Electricity Tutorial

Atom, Electron & Electricity:

Atom Structure

Everything starts from an atom and all matter on earth is made up of atoms. An atom is the basic building block of all matter. Figure in the right depicts an atom structure. It contains a central core called the nucleus. Nucleus contains protons which are positively charged and neutrons which are neutral. Although protons are positively charged, net electric charge of a stable atom is zero. This is because revolving around a nucleus is an electron cloud which contains electrons that are negatively charged. Protons and electrons are mutually bound by their electrical attraction.

This is just a brief description of an atom. Atomic theory and structure of an atom is described in depth in another article. Read Atomic theory for details...

Let us consider Hydrogen and Copper atom. Hydrogen atom contains 1 proton and 1 electron. Charge in each proton corresponds to the charge in an electron. Likewise, Copper atom contains 29 electrons and 29 protons.  Hence the net electric charge of these two atoms is zero.

Atoms can gain or lose electrons. When an atom gains an electron, it is said to be negatively charged and when it loses an electron, it is said to be positively charged. When this happens, an atom is called an ion. A negative ion is attracted towards a positive ion. Similarly, a larger object with negative charge is attracted towards an object with a positive charge. When you remove an electron from an object and give it to another object, they possess opposite charge and attract.
This is what happens when you comb your hair, especially on a dry day. Electrons are passed from the hair to the comb. This makes your hair positively charged making them push against each other, and the comb negatively charged. Similarly, when you walk on a carpet and touch your door knob, electrons from the carpet are passed to you. This is discharged when you touch your door knob, and *psst* you get a shock. This is known as static electricity.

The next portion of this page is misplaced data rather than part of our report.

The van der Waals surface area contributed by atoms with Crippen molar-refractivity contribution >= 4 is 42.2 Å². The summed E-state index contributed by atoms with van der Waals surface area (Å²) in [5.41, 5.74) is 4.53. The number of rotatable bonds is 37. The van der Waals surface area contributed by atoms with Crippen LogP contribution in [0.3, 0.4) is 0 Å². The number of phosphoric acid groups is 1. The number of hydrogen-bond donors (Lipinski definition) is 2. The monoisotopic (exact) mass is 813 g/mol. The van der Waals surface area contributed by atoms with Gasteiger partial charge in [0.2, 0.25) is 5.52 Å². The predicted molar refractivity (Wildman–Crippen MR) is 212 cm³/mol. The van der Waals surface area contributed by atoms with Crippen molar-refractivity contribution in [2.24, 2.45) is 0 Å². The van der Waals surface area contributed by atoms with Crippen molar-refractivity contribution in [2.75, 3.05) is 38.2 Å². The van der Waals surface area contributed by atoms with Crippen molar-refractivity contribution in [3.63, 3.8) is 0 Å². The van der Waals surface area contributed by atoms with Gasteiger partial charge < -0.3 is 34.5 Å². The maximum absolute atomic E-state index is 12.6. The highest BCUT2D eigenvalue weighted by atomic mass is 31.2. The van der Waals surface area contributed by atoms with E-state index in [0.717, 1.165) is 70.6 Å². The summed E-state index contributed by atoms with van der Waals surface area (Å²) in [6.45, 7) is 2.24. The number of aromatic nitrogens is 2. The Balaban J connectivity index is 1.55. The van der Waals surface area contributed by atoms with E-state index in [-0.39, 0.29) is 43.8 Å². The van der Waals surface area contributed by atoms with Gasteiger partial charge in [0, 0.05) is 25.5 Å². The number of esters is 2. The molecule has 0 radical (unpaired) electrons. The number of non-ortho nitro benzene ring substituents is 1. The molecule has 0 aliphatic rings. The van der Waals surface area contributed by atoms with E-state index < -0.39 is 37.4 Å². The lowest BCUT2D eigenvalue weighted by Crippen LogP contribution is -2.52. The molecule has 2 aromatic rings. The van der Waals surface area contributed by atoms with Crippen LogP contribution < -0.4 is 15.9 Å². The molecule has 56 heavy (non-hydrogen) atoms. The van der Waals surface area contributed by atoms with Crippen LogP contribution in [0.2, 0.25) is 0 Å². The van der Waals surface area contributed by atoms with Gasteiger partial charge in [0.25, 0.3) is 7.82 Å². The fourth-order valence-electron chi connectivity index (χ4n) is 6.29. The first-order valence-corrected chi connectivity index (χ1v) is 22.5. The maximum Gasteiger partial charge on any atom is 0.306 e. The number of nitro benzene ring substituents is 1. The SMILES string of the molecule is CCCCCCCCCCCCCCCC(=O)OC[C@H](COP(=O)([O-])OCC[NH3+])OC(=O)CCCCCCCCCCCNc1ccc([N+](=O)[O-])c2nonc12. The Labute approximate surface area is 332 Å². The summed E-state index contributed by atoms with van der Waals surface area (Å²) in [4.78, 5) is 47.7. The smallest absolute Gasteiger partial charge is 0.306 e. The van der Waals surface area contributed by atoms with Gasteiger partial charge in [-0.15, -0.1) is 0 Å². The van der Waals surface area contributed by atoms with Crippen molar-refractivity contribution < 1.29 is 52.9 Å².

Electrons can also be passed to / removed from an object by chemical reaction. This is what happens within a cell (Since battery is a commonly used term, we use battery henceforth)Electron & Current Flow

Battery contains three parts:

When positive terminal and the negative terminal of a battery are connected through a circuit, a chemical reaction takes place in the electrolyte which builds up electrons at the negative terminal. The result is an electrical difference causing electrons to flow from negative terminal towards the positive terminal, which causes an electric flow through the circuit.
Note: Some text books and websites also refer to positive terminal as Anode and negative terminal as cathode. Since there are some fallacy in this, we will avoid using these terminologies and use +ve (positive) and –ve(negative) wherever required.

If electrons flow from negative to positive, why do we say that current flows from positive to negative?

When electricity was discovered, they chose the convention that current flow from positive to negative terminal, i.e. positive charge moves towards the negative charge. Although this is not true, in those days, it was difficult to identify the electron flow and judgments had to be made. Hence they chose this convention. Assuming this way of flow is called conventional current.
Since all laws are analyzed and circuits are designed based on conventional current, we prefer the same principle in all our circuits. However, do note that sometimes we need to refer electron flow when analyzing few elements like transistor or capacitor. For your understanding, electron flow and conventional current always flow in opposite direction.

Do not connect the battery terminals without a load (like a bulb / motor). It is dangerous and there are also chances of destroying the battery

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